# Interpolation

**Linear Interpolation**, or its commonly-used abbreviation **lerp**, is a term that comes up often in game development. If you’ve never come across it before it can seem mysterious and highly-technical, but as you’ll see in this tutorial, it’s actually a straightforward concept with a wide variety of applications in game programming.

## Numeric Interpolation

The core formula for linear interpolation is this:

```
func lerp(a, b, t):
return (1 - t) * a + t * b
```

In this formula, `a`

and `b`

represent the two values and `t`

is the amount of interpolation, typically expressed as a value between `0`

(which returns `a`

), and `1`

(which returns `b`

). The function finds a value the given amount between the two. For example:

```
x = lerp(0, 1, 0.75) # x is 0.75
x = lerp(0, 100, 0.5) # x is 50
x = lerp(10, 75, 0.3) # x is 29.5
x = lerp(30, 2, 0.75) # x is 9
```

It’s called *linear* interpolation because the path between the two points is a straight line.

You can animate a node’s properties with `lerp()`

. For example, if you divide the elapsed time by the desired duration, you’ll get a value between zero and one you can use to alter a property smoothly over time. This script scales a sprite up to five times its starting size while fading it out (using `modulate.a`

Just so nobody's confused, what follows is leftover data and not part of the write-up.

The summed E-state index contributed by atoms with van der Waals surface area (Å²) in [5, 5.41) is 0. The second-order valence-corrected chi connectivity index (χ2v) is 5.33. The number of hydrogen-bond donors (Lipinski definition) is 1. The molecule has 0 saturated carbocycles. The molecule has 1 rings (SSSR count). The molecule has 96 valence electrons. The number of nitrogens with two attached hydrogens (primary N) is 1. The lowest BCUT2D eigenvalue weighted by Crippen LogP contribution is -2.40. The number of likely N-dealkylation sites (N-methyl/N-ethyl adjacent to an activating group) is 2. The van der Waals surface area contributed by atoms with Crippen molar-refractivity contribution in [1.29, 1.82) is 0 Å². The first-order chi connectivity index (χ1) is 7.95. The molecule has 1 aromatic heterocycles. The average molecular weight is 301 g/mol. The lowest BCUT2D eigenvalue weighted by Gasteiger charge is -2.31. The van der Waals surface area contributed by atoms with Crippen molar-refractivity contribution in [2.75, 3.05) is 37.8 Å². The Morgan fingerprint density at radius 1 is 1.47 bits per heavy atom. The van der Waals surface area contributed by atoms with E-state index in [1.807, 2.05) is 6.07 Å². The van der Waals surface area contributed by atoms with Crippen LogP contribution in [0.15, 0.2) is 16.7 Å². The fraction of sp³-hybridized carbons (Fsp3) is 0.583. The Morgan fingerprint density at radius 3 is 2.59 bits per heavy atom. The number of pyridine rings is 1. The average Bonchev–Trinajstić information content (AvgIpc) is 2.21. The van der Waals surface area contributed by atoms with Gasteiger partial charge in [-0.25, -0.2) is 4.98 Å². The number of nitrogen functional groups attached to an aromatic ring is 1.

) over two seconds:

```
extends Sprite2D
var time = 0
var duration = 2 # length of the effect
func _process(delta):
if time < duration:
time += delta
modulate.a = lerp(1, 0, time / duration)
scale = Vector2.ONE * lerp(1, 5, time / duration)
```

## Vector interpolation

You can also interpolate between vectors. Both `Vector2`

and `Vector3`

provide `linear_interpolate()`

methods for this.

For example, to find a vector that’s halfway between a `Spatial`

node’s forward and left direction vectors:

```
var forward = -transform.basis.z
var left = transform.basis.x
var forward_left = forward.linear_interpolate(left, 0.5)
```

The following example moves a Sprite node towards the mouse click position. Each frame the node moves 10% of the way to the target. This results in an “approach” effect, where the object’s speed becomes slower the closer it gets to the target.

```
extends Sprite2D
var target
func _input(event):
if event is InputEventMouseButton and event.pressed:
target = event.position
func _process(delta):
if target:
position = position.linear_interpolate(target, 0.1)
```

For more advanced applications of interpolation, see `Tween`

.